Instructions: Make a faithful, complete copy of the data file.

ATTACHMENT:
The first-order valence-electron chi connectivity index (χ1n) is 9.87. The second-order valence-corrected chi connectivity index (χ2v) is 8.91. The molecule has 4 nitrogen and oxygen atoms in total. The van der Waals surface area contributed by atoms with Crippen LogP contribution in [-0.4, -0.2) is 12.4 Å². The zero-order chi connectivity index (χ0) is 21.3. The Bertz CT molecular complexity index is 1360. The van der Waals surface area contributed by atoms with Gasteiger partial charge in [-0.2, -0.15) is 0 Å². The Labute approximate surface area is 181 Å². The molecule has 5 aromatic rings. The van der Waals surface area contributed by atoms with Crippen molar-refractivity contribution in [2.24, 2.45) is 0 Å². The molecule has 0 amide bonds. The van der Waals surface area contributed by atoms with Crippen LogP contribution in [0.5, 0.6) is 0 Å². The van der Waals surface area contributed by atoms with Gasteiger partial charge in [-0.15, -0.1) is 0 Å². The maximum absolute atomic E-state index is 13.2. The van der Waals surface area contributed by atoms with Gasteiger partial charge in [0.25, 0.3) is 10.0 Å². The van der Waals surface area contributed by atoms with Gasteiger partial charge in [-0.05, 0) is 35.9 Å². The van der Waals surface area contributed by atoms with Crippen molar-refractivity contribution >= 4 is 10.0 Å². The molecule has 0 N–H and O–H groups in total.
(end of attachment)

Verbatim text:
The first-order valence-electron chi connectivity index (χ1n) is 9.87. The second-order valence-corrected chi connectivity index (χ2v) is 8.91. The molecule has 4 nitrogen and oxygen atoms in total. The van der Waals surface area contributed by atoms with Crippen LogP contribution in [-0.4, -0.2) is 12.4 Å². The zero-order chi connectivity index (χ0) is 21.3. The Bertz CT molecular complexity index is 1360. The van der Waals surface area contributed by atoms with Gasteiger partial charge in [-0.2, -0.15) is 0 Å². The Labute approximate surface area is 181 Å². The molecule has 5 aromatic rings. The van der Waals surface area contributed by atoms with Crippen molar-refractivity contribution in [2.24, 2.45) is 0 Å². The molecule has 0 amide bonds. The van der Waals surface area contributed by atoms with Crippen LogP contribution in [0.5, 0.6) is 0 Å². The van der Waals surface area contributed by atoms with Gasteiger partial charge in [-0.15, -0.1) is 0 Å². The maximum absolute atomic E-state index is 13.2. The van der Waals surface area contributed by atoms with Gasteiger partial charge in [0.25, 0.3) is 10.0 Å². The van der Waals surface area contributed by atoms with Gasteiger partial charge in [-0.05, 0) is 35.9 Å². The van der Waals surface area contributed by atoms with Crippen molar-refractivity contribution >= 4 is 10.0 Å². The molecule has 0 N–H and O–H groups in total.